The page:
letteratura mondo
ISSN 2281-1966

Who Needs ‘Italianness’?: Postcolonial and Migration Italian Literature

By Giuliana Benvenuti

The fact that questions such as ‘Who are Italians?’, ‘What does it mean to be Italian?’ or even ‘Is there such a thing as an Italian?’ and ‘Is it possible to talk about Italian people with their own distinctive characteristics?’ have been asked, sometimes controversially and sometimes obsessively (but always pressingly), from the unification of Italy to the present day shows the complexity and struggle involved in constructing national unity, not only in the early Risorgimento phase but also afterwards. Even today, certain stereotypes about Italians’ ‘character’ and ‘temperament’ and about the differences between North and South Italians are drawn upon and re-elaborated in political discourse.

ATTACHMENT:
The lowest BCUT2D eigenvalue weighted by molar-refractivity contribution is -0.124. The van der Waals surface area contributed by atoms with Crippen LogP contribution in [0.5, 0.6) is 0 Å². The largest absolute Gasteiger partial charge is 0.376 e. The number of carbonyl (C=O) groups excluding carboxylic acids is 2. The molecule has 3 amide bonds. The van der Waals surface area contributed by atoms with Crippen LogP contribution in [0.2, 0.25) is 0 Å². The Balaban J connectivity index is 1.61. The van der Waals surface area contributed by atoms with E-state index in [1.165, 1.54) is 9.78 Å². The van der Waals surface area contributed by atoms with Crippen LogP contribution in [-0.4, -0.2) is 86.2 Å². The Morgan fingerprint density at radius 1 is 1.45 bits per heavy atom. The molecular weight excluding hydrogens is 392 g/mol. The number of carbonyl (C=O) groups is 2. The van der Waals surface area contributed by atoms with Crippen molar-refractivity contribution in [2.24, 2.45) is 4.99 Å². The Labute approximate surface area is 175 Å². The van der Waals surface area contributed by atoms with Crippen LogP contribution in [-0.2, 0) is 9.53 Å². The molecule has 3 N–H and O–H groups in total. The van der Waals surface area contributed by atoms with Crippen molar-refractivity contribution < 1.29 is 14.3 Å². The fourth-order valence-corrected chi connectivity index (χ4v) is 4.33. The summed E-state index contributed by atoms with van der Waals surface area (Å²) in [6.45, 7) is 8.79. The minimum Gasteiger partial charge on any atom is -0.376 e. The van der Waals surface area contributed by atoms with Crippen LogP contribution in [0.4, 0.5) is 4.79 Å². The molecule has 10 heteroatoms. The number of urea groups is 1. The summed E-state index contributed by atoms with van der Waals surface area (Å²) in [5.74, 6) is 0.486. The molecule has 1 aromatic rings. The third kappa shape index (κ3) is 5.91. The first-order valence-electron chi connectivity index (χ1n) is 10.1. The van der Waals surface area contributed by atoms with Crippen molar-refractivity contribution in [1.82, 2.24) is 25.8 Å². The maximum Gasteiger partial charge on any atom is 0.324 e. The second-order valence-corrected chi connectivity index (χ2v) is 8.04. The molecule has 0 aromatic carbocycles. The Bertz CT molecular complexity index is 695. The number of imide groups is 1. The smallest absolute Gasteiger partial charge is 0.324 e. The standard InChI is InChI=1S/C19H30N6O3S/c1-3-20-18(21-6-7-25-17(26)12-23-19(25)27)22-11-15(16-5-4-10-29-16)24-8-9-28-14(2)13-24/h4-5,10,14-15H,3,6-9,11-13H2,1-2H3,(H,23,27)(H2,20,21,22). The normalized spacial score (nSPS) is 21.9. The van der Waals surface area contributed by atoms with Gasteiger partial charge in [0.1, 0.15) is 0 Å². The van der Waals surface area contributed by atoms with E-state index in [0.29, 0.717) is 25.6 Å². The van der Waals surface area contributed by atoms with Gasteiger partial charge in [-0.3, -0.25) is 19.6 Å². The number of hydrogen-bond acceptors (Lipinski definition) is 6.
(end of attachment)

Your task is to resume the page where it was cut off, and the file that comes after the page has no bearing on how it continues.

This article, however, set out to examine the representations proposed in various phases of Italian history of the Italian character and people (as has been done in great detail in Silvana Patriarca’s recent volume, Italianità, Patriarca 2010 ). Nor will it analyse the marked continuity – even though it does exist and is extremely relevant – between some of these representations, the discourse on Italianness and the use of the image of two Italies currently encountered in various government statements and on certain columnists’ pages. Should a glance at the transformations of the concept of Italianness become necessary, it will be but a rapid introduction to the issue that I wish to examine in greater detail: the transformations brought about by the presence of immigrants from more than 192 countries, which are modifying the social, economic, political and cultural framework of the country. I shall try to analyse some elements of the transformations taking place, adopting as my starting point postcolonial and migration literatures, writings that offer the traditional and widely accepted connection between language, nation and citizenship.


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